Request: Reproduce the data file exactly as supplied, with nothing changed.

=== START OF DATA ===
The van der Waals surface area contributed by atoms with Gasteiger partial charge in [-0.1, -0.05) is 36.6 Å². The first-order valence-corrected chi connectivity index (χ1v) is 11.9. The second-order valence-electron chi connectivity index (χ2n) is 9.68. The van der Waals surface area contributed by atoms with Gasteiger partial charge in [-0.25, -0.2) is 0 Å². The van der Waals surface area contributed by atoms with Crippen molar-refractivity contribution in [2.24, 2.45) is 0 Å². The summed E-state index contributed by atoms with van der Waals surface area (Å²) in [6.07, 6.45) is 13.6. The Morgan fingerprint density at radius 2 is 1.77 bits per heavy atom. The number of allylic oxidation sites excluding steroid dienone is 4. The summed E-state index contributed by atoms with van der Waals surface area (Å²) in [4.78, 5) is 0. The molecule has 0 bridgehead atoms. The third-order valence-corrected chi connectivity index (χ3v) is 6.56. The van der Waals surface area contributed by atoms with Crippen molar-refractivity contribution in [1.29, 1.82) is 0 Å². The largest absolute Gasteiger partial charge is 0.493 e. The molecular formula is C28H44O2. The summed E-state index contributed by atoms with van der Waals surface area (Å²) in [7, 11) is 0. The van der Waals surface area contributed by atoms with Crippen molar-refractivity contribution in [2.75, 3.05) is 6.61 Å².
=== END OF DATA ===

The van der Waals surface area contributed by atoms with Gasteiger partial charge in [-0.1, -0.05) is 36.6 Å². The first-order valence-corrected chi connectivity index (χ1v) is 11.9. The second-order valence-electron chi connectivity index (χ2n) is 9.68. The van der Waals surface area contributed by atoms with Gasteiger partial charge in [-0.25, -0.2) is 0 Å². The van der Waals surface area contributed by atoms with Crippen molar-refractivity contribution in [2.24, 2.45) is 0 Å². The summed E-state index contributed by atoms with van der Waals surface area (Å²) in [6.07, 6.45) is 13.6. The Morgan fingerprint density at radius 2 is 1.77 bits per heavy atom. The number of allylic oxidation sites excluding steroid dienone is 4. The summed E-state index contributed by atoms with van der Waals surface area (Å²) in [4.78, 5) is 0. The molecule has 0 bridgehead atoms. The third-order valence-corrected chi connectivity index (χ3v) is 6.56. The van der Waals surface area contributed by atoms with Crippen molar-refractivity contribution in [1.29, 1.82) is 0 Å². The largest absolute Gasteiger partial charge is 0.493 e. The molecular formula is C28H44O2. The summed E-state index contributed by atoms with van der Waals surface area (Å²) in [7, 11) is 0. The van der Waals surface area contributed by atoms with Crippen molar-refractivity contribution in [2.75, 3.05) is 6.61 Å².